Wednesday, August 13, 2014

The Hundred-Foot Journey

Regal: Please stop showing that terrible extended preview for When the Game Stands Tall before every movie. Aside from just not looking very good - and it has the appearance of a terrible movie - concentrating so much on the steak seems kind of tone-deaf. Oh, the high school jocks who are probably worshipped more than is healthy even by Texas football standards lost their first game in twelve years and you're talking about adversity? Screw. You.

(And, everyone? Stop showing that Dracula Untold preview for any reason.)

So much negativity. I also feel like I bag on director Lasse Hallström's reputation more than I should here; I'm pretty sure that his career is more than studio films meant to look indie, but I'll be darned if I can remember the rest.

Sorry, again. Mediocre studio films after a month of awesome genre eccentricity shouldn't make me so cranky.

The Hundred-Foot Journey

* * ¼ (out of four)
Seen 12 August 2014 in Regal Fenway #4 (first-run, DCP)

Good food is wasted on me, but I can generally enjoy a good food movie as much as anyone. But for all that it talks a good game about spice and creativity, The Hundred-Foot Journey is rather bland fare. It looks nice enough, but it meanders never finds something that will grab the audience, despite trying a bit of everything.

That meandering starts early on, as the Kadam family arrives in Europe at Rotterdam, having first fled India when their restaurant burned down after a disputed election, then spent a year in London in between. Their car breaks down in a French village, where "Papa" (On Puri) decides to purchase a vacant restaurant and open it with son Hassan (Manish Dayal) cooking. One of the reasons this space is so affordable is that it's directly across the street from a traditional French place with a Michelin star, and while Hassan and sous-chef Marguerite (Charlotte Le Bon) become fast friends, owner Madame Mallory (Helen Mirren) is none too enamored with the new neighbors. Hassan developing an interest in French cuisine just complicates things.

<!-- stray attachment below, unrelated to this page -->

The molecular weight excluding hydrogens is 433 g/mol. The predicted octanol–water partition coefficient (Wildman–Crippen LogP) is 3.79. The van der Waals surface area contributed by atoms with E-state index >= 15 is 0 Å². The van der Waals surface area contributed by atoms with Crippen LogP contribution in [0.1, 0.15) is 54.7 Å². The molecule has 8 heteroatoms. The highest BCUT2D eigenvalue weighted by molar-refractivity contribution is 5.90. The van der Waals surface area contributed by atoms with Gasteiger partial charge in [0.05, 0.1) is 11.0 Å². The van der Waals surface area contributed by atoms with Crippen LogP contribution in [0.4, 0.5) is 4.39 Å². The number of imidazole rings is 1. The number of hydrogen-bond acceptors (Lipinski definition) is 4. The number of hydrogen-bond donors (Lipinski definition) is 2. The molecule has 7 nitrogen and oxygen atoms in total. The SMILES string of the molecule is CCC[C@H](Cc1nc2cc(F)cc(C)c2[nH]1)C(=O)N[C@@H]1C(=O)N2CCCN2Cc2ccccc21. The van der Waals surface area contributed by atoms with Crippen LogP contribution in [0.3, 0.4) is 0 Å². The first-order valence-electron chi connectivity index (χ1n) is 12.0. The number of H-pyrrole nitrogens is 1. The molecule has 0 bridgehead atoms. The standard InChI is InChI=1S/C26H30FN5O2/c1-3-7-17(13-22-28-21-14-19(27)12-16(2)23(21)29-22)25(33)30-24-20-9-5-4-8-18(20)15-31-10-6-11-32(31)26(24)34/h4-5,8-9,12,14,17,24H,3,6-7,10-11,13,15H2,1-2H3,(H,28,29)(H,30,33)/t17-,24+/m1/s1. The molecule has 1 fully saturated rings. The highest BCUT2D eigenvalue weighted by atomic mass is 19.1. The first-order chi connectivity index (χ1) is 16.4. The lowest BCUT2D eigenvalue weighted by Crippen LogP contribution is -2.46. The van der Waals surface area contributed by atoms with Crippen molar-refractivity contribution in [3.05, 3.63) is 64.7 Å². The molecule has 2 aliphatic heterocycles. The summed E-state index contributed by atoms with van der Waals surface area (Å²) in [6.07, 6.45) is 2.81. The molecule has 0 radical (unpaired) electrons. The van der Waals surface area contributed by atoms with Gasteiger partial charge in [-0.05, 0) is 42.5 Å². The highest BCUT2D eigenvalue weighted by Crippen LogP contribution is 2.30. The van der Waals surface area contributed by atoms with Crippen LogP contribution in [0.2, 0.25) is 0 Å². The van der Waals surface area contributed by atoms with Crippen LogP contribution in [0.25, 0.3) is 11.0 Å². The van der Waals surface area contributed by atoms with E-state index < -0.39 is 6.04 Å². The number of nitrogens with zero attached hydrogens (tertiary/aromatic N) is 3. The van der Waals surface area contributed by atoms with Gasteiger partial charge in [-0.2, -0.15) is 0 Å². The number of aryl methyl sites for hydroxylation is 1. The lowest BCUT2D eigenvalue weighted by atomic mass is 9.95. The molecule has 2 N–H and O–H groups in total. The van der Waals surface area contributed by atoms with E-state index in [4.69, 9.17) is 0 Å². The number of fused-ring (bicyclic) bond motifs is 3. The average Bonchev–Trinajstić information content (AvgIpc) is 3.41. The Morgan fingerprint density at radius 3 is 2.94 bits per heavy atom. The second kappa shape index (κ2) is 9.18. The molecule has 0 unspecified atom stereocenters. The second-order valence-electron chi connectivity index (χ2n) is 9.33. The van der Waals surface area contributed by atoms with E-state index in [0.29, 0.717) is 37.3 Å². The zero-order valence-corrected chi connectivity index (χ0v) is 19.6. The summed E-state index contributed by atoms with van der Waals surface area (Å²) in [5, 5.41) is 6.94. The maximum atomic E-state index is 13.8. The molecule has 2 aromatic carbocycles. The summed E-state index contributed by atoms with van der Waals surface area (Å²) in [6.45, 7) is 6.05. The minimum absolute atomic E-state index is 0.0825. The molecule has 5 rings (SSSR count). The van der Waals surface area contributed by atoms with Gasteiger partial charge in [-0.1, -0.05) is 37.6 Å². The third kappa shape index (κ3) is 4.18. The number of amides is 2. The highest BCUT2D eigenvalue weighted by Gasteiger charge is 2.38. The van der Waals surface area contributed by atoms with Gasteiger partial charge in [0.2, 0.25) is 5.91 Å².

I'm curious about the Richard C. Morias novel that screenwriter Steven Knight and director Lasse Hallström adapted. Is it thick with subplots for Hassan's four siblings (or is that three siblings and his sister's husband)? Are the three distinct phases of the story more well-balanced, with at least one character seeming like an active participant in each? As it stands, the film feels like the filmmakers had dozens of ideas that needed to either be fleshed out or pruned away to give the rest some room. It hurts the film two ways, on the one hand connecting the movie's parts with thin threads, and on the other blunting the moments that should be sharp. Especially at the center, when a certain bit of history repeating should yield a much more dramatic reaction from the Kadams while Mme. Mallory's dissection of some of the lyrics to "La Marseillaise" seems like the end of the film having anything to say about European xenophobia, rather than the beginning.

Full review at EFC

No comments: